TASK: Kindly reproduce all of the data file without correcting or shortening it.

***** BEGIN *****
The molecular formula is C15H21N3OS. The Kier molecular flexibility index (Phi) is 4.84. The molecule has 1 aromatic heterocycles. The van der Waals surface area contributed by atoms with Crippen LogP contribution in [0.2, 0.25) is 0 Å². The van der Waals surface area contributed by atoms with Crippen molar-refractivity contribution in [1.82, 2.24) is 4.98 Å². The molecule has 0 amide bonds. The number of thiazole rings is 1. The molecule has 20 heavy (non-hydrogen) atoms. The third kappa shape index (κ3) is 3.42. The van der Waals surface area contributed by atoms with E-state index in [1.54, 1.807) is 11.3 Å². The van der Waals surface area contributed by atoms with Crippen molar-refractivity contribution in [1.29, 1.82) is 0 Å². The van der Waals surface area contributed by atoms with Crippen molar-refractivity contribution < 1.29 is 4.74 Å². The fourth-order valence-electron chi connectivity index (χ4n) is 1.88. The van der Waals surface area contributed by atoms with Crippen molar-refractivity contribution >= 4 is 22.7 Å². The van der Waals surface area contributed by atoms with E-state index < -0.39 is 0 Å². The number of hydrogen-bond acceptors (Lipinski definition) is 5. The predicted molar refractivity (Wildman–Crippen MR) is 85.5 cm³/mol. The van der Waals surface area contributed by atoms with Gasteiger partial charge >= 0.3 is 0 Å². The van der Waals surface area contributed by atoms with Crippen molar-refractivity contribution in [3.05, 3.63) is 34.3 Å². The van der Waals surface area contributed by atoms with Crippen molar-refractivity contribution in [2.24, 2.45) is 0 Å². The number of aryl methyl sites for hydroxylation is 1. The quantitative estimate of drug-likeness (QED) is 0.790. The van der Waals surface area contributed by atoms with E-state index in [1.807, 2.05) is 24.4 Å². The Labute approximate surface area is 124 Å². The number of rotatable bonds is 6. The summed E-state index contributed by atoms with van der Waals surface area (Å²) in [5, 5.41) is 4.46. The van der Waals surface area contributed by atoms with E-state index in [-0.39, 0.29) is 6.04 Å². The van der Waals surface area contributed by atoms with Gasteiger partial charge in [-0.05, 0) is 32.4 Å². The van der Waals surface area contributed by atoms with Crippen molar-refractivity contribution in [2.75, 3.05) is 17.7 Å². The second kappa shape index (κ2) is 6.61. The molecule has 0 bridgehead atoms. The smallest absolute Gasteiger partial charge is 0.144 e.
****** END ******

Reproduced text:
The molecular formula is C15H21N3OS. The Kier molecular flexibility index (Phi) is 4.84. The molecule has 1 aromatic heterocycles. The van der Waals surface area contributed by atoms with Crippen LogP contribution in [0.2, 0.25) is 0 Å². The van der Waals surface area contributed by atoms with Crippen molar-refractivity contribution in [1.82, 2.24) is 4.98 Å². The molecule has 0 amide bonds. The number of thiazole rings is 1. The molecule has 20 heavy (non-hydrogen) atoms. The third kappa shape index (κ3) is 3.42. The van der Waals surface area contributed by atoms with E-state index in [1.54, 1.807) is 11.3 Å². The van der Waals surface area contributed by atoms with Crippen molar-refractivity contribution in [1.29, 1.82) is 0 Å². The van der Waals surface area contributed by atoms with Crippen molar-refractivity contribution < 1.29 is 4.74 Å². The fourth-order valence-electron chi connectivity index (χ4n) is 1.88. The van der Waals surface area contributed by atoms with Crippen molar-refractivity contribution >= 4 is 22.7 Å². The van der Waals surface area contributed by atoms with E-state index < -0.39 is 0 Å². The number of hydrogen-bond acceptors (Lipinski definition) is 5. The predicted molar refractivity (Wildman–Crippen MR) is 85.5 cm³/mol. The van der Waals surface area contributed by atoms with Gasteiger partial charge >= 0.3 is 0 Å². The van der Waals surface area contributed by atoms with Crippen molar-refractivity contribution in [3.05, 3.63) is 34.3 Å². The van der Waals surface area contributed by atoms with Crippen molar-refractivity contribution in [2.24, 2.45) is 0 Å². The number of aryl methyl sites for hydroxylation is 1. The quantitative estimate of drug-likeness (QED) is 0.790. The van der Waals surface area contributed by atoms with E-state index in [1.807, 2.05) is 24.4 Å². The Labute approximate surface area is 124 Å². The number of rotatable bonds is 6. The summed E-state index contributed by atoms with van der Waals surface area (Å²) in [5, 5.41) is 4.46. The van der Waals surface area contributed by atoms with E-state index in [-0.39, 0.29) is 6.04 Å². The van der Waals surface area contributed by atoms with Gasteiger partial charge in [-0.05, 0) is 32.4 Å². The van der Waals surface area contributed by atoms with Crippen molar-refractivity contribution in [2.75, 3.05) is 17.7 Å². The second kappa shape index (κ2) is 6.61. The molecule has 0 bridgehead atoms. The smallest absolute Gasteiger partial charge is 0.144 e.